These results suggest that, given readers’ long-term interest in each candidate, and the two assumptions we made above, right now the media should write 53 percent of its articles on Clinton, 25 percent of its articles on Sanders, and 22 percent of its articles on Trump.
Note that this is not the same thing as saying that the data shows the media should have written 53 percent of its articles on Clinton over the last seven months. Bandit algorithms can only tell you what you should do right now, given your previous data.
Once you carry out a bandit’s suggested action, you need to update it with the result (i.e., the number of page views the article you just wrote received), and then the bandit can correct its course. So it could be that if the media actually started to write 53 percent of its articles on Clinton (rather than Trump), then the popularity of those articles would decrease, and the bandit would start suggesting that journalists write more on other candidates.
What About a More Timely, Useful Bandit?
The bandit I constructed in the last section wouldn’t actually be all that useful for journalists in practice because it gives equal weight to all data from the last seven months, whereas readers’ interests change week by week as new stories unfold. So instead of creating one bandit based on the data from the last seven months, let’s create a separate one for each week’s worth of data that only includes articles written that week. We can then sample each week’s models like we did to create the table above, which gives us the proportion of articles that our bandit would recommend to write on each candidate, every week:
As we look at the chart above across time (left to right), the fluctuating vertical widths of the colors indicate that readers’ interests change rapidly. Trump receives the longest stretch being highly recommended by the bandit from mid-February to mid-March, but even this lasts only four weeks, and in one of those the bandit recommends writing slightly more on Clinton. Most weeks, the bandit recommends writing more on other candidates as a whole than on Trump, which the media hasn’t in fact done.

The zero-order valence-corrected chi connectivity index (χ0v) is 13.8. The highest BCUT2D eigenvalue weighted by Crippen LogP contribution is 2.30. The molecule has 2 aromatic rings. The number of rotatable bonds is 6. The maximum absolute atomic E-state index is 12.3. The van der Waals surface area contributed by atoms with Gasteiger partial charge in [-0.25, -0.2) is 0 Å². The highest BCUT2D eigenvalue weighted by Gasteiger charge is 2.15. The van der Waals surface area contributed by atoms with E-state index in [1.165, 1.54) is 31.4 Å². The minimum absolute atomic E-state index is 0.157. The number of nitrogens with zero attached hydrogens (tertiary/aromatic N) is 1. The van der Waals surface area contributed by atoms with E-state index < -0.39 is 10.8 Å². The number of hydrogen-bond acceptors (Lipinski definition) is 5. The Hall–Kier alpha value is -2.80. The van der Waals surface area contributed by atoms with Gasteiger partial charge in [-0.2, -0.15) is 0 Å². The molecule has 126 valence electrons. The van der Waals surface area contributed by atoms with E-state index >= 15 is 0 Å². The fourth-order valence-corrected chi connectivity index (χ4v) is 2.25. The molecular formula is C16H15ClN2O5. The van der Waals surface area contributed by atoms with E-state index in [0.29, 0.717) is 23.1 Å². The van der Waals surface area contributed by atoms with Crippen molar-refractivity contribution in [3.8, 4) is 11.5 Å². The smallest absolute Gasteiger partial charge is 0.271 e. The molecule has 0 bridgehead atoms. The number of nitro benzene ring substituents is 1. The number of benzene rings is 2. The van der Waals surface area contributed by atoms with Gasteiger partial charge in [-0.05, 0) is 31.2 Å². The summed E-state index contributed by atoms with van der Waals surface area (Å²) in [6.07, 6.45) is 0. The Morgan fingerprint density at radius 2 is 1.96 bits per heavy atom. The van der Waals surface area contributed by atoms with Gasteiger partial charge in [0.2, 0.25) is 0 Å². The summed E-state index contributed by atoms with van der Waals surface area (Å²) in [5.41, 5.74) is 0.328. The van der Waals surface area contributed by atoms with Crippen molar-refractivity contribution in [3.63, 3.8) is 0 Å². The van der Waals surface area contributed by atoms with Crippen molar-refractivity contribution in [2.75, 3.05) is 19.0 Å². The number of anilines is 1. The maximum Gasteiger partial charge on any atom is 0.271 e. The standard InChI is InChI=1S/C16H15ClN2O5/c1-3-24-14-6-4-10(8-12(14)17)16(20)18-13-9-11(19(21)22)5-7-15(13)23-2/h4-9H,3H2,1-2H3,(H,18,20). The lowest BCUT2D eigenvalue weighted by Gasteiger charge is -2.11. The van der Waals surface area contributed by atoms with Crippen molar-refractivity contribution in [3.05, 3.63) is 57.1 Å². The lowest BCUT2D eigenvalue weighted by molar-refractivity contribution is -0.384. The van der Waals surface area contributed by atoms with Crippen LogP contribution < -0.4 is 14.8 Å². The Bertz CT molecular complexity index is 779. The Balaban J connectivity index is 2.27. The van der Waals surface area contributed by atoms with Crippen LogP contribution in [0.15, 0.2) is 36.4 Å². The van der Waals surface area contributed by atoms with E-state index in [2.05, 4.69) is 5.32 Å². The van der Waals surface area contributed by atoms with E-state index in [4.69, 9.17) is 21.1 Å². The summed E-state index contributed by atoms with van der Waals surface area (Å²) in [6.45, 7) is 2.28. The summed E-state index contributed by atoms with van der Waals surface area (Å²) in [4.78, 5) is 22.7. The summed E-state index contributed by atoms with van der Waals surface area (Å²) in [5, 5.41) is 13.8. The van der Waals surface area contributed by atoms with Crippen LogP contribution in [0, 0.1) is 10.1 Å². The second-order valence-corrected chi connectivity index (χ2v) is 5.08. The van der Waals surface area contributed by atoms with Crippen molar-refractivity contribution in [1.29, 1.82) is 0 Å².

Conclusions: Comparing Our Thought Experiment to Reality
Let’s summarize what we’ve discovered in this thought experiment. We started with the subjective question ‘how much attention should the media give to each candidate’ and then made two assumptions.
- Assumption 1: Above all else, the media wants to maximize page views.
- Assumption 2: It’s just as easy to write an article about any candidate.
Given these assumptions, I claimed that a multi-armed bandit algorithm can objectively answer this question, and gave a high-level overview of how such an algorithm works. I then actually ran such an algorithm over real historical data in two different ways: first over all data we’ve collected since last November, and then over one week of data at a time. The results of the former show that, given reader’s long-term interest, the media should currently be writing much more about Clinton, and much less about Trump. The results of the latter, week-by-week analysis, indicate that readers’ interests fluctuate wildly but are certainly not dominated by Trump.
Now let’s step out of the thought experiment entirely and admit that neither assumption is correct. What can we learn?